Since I had been sitting there for a while, Drew asked if I wanted a sandwich, and I seemed uncertain, but he insisted and offered that the gobbler was the most popular. I sort of got the idea that maybe the gobbler was just his favorite and he made it popular by suggesting it to everybody. He didn’t charge me for the sandwich, probably pay back for the tip I gave him, as I eventually learned he believed in karma, which became more and more clear as I sat there eating my lunch and the story of his daily life seemed to unfold in front of me.
His girlfriend Hayley walks in with her Mac Book Pro which she still carries in the box it came in. Her shorts are way too short, but she pulls it off since she is young and her legs are amazing. The bosses wife walks in and warns everyone that her Yorkie is still wet from a bath, and when she says she baths him once a week, Drew replies casually that “it is probably a little excessive”. A few moments later, the guy from the post office walks in, sits down, and opens a tupperware container to eat his fourth lunch, because apparently he has four different women that feel sorry for him as a single guy working in the post office and they bring him lunch, which he can’t refuse because who knows. Drew manages to saunter back and forth in his flip flops from behind the counter to the table out front to kiss his girlfriend. As he turns his back, the woman from the convenience store stood in the doorway for a moment but said nothing before turning around to leave. Apparently, she was avoiding confrontation with Drew, because a while back, she had accused him of stealing a mirror that she said he could have, but it turns out it was just a misunderstanding due to the language barrier. Now she tells everyone he is a thief, but, because of karma, he knows he is safe.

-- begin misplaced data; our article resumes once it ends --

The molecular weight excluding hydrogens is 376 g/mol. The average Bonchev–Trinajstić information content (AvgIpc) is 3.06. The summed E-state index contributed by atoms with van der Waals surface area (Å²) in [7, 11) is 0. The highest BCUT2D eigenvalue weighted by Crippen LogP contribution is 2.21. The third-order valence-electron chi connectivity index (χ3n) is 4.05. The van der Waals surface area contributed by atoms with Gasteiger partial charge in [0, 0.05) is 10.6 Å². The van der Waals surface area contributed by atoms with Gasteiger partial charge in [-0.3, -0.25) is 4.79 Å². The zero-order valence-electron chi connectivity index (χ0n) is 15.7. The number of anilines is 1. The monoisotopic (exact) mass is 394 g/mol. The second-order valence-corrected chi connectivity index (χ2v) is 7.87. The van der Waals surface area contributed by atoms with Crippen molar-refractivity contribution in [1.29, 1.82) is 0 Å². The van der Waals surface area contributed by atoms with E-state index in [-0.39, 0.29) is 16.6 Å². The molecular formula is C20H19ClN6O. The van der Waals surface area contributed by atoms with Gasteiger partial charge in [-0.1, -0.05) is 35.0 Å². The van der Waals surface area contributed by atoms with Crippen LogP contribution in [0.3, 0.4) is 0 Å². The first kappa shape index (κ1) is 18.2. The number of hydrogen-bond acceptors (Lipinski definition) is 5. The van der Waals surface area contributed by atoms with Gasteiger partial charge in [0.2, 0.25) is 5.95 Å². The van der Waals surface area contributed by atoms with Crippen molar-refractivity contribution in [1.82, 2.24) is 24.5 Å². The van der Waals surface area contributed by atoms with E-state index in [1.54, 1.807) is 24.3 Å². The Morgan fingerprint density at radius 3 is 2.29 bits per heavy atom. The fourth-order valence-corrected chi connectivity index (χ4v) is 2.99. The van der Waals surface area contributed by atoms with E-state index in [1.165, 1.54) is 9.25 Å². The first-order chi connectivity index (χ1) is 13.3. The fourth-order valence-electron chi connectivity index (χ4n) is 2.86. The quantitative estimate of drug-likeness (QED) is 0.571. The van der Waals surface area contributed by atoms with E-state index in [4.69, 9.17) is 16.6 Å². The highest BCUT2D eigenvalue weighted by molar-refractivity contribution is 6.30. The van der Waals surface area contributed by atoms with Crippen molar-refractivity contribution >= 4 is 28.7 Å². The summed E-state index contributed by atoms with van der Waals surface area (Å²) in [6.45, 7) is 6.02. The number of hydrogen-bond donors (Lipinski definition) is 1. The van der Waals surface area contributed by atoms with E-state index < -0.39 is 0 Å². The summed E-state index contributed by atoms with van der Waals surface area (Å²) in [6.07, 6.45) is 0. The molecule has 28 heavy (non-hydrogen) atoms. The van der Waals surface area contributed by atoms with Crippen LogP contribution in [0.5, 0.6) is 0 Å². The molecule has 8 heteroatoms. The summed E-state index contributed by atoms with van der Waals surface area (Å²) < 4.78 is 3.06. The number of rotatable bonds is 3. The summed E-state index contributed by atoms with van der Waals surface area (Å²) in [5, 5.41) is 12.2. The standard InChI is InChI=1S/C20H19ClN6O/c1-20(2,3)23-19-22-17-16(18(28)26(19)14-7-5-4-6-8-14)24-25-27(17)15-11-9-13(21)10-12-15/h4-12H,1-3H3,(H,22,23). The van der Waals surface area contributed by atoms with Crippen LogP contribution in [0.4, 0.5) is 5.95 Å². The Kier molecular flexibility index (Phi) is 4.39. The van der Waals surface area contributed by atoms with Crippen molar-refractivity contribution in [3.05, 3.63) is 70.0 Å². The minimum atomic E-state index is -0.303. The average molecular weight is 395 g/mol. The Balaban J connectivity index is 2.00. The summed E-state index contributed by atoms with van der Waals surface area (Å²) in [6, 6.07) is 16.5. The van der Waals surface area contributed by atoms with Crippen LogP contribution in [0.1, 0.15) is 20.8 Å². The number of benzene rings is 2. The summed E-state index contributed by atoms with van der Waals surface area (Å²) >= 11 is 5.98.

And so inside this little mall, of which thousands of similar exist in LA, a small community is alive, which surreptitiously debunked my previous assumption that the greatness had ended, leaving the vast city of LA behind as fossilized evidence. I wanted to stay there all day, but my free hour of WiFi ran out.